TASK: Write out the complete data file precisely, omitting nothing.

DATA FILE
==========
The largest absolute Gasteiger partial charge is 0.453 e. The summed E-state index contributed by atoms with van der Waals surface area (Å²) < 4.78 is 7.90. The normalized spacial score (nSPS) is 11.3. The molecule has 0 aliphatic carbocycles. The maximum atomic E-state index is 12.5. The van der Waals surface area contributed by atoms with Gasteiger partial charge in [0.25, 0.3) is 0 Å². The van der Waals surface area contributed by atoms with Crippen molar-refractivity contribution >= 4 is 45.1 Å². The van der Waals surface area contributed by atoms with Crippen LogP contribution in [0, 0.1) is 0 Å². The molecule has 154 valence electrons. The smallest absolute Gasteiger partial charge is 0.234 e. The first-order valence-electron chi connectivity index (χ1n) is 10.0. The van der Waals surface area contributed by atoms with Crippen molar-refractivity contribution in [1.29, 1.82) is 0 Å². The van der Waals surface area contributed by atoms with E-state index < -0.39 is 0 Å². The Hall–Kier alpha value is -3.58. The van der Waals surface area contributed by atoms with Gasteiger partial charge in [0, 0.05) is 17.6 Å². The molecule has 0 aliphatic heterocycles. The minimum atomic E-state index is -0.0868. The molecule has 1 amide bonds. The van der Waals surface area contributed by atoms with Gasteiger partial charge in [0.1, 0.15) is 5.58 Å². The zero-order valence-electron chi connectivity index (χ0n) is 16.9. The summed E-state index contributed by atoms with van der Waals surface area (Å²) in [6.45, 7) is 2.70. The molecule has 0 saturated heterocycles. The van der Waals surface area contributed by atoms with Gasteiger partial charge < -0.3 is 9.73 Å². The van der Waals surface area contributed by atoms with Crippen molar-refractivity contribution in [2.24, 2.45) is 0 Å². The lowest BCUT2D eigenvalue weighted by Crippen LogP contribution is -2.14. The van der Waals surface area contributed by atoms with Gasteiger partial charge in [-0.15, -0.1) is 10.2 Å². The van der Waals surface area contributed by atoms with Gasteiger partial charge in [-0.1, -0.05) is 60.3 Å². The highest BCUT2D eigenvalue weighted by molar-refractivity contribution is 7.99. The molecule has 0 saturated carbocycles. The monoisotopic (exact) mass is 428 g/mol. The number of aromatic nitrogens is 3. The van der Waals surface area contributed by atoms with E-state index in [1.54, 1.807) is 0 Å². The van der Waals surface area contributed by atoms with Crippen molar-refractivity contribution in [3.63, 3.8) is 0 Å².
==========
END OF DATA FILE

The largest absolute Gasteiger partial charge is 0.453 e. The summed E-state index contributed by atoms with van der Waals surface area (Å²) < 4.78 is 7.90. The normalized spacial score (nSPS) is 11.3. The molecule has 0 aliphatic carbocycles. The maximum atomic E-state index is 12.5. The van der Waals surface area contributed by atoms with Gasteiger partial charge in [0.25, 0.3) is 0 Å². The van der Waals surface area contributed by atoms with Crippen molar-refractivity contribution >= 4 is 45.1 Å². The van der Waals surface area contributed by atoms with Crippen LogP contribution in [0, 0.1) is 0 Å². The molecule has 154 valence electrons. The smallest absolute Gasteiger partial charge is 0.234 e. The first-order valence-electron chi connectivity index (χ1n) is 10.0. The van der Waals surface area contributed by atoms with Crippen molar-refractivity contribution in [1.29, 1.82) is 0 Å². The van der Waals surface area contributed by atoms with E-state index < -0.39 is 0 Å². The Hall–Kier alpha value is -3.58. The van der Waals surface area contributed by atoms with Gasteiger partial charge in [0, 0.05) is 17.6 Å². The molecule has 0 aliphatic heterocycles. The minimum atomic E-state index is -0.0868. The molecule has 1 amide bonds. The van der Waals surface area contributed by atoms with Gasteiger partial charge in [0.1, 0.15) is 5.58 Å². The zero-order valence-electron chi connectivity index (χ0n) is 16.9. The summed E-state index contributed by atoms with van der Waals surface area (Å²) in [6.45, 7) is 2.70. The molecule has 0 saturated heterocycles. The van der Waals surface area contributed by atoms with Gasteiger partial charge < -0.3 is 9.73 Å². The van der Waals surface area contributed by atoms with Crippen molar-refractivity contribution in [2.24, 2.45) is 0 Å². The lowest BCUT2D eigenvalue weighted by Crippen LogP contribution is -2.14. The van der Waals surface area contributed by atoms with Gasteiger partial charge in [-0.15, -0.1) is 10.2 Å². The van der Waals surface area contributed by atoms with Gasteiger partial charge in [-0.1, -0.05) is 60.3 Å². The highest BCUT2D eigenvalue weighted by molar-refractivity contribution is 7.99. The molecule has 0 saturated carbocycles. The monoisotopic (exact) mass is 428 g/mol. The number of aromatic nitrogens is 3. The van der Waals surface area contributed by atoms with E-state index in [1.54, 1.807) is 0 Å². The van der Waals surface area contributed by atoms with Crippen molar-refractivity contribution in [3.63, 3.8) is 0 Å².